It was on my trip north on Sunday that I saw it- a beautifully restored 1957 Ford Fairlane in sky-blue and white. It caught my eye because the '57 Fords were a special favorite of mine, with their sleek lines and gentle fins, both eye-catching and uniquely their own. I remember the one owned by my dad; how I loved to drive that car! And the one in the Starbucks parking lot in Charlottesville, VA was reminiscent of those long-bygone teenage days in Dad's '57 Ford.
Imagine my consternation, though, when I saw that the car before me displayed an "Antique" license plate. Antique? Really? I thought something had to be at least 100 years old to be considered "antique". But here was a car which I remembered well, being classified as an antique, that classification being verified by the official VA "Antique car" license plates on both its front and back bumpers. (Yes, Virginia still requires plates on both the front and back of the car, one of the few states which still does.)
Well, that set me back a bit, I can assure you. If this car, age 55, is considered an "antique", what in the world am I, at age 70? I know I've long been considered a "Senior Citizen", both by the AARP and American society, but antique? I don't think so. I know that both my eyesight and hearing are not acute as they once were, and jumping out of bed in the morning is no long a viable option. My face is wrinkle-lined and the many places on my body which droop are too numerous to elucidate. But antique? Just not ready to go there yet. I am far too aware and alive and interested in the happenings of everyday life to be relegated to the shelf, only to be regarded as a somewhat lovely but no-longer-relevant knick-knack with no apparent usefulness in this busy, ever-changing world.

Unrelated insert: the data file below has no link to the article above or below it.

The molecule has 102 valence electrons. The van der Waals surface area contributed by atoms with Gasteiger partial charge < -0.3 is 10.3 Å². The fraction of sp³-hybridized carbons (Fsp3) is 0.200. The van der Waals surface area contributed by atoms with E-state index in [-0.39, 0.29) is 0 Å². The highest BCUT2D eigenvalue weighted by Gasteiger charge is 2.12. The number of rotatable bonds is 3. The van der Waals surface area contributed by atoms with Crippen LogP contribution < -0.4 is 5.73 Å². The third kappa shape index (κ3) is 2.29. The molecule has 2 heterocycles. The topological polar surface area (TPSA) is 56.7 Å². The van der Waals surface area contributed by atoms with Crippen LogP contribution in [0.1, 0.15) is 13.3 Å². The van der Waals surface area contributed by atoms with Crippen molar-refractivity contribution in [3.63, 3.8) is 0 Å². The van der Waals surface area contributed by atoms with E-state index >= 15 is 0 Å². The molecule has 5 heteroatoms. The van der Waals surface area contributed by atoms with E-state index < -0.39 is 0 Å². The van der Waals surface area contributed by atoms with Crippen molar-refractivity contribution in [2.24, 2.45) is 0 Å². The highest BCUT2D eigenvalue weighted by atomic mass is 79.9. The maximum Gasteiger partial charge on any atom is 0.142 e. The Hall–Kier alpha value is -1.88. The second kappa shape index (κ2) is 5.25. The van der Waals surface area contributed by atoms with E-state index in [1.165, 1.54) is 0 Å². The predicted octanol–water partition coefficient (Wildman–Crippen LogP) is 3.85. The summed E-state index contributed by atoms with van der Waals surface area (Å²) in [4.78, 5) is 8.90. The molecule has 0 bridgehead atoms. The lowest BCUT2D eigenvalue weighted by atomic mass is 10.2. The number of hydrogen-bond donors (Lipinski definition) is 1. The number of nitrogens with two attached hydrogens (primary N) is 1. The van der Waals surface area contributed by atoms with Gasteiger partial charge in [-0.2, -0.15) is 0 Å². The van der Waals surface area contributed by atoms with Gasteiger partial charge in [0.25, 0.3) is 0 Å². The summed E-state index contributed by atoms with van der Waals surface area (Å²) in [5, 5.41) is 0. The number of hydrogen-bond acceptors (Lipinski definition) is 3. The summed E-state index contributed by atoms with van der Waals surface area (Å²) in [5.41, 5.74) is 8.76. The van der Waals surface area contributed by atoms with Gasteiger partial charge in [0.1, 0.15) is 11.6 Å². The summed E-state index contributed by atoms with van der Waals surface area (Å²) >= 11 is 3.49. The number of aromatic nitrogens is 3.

So you may call me "aging" or refer to me as an "elder"- or even, if you must, designate me as "old"...but, please, don't call me an "antique" because I still have a contribution to make, a relevant part to play in this society of ours, a special value because of my experience and garnered wisdom. And don't you forget it!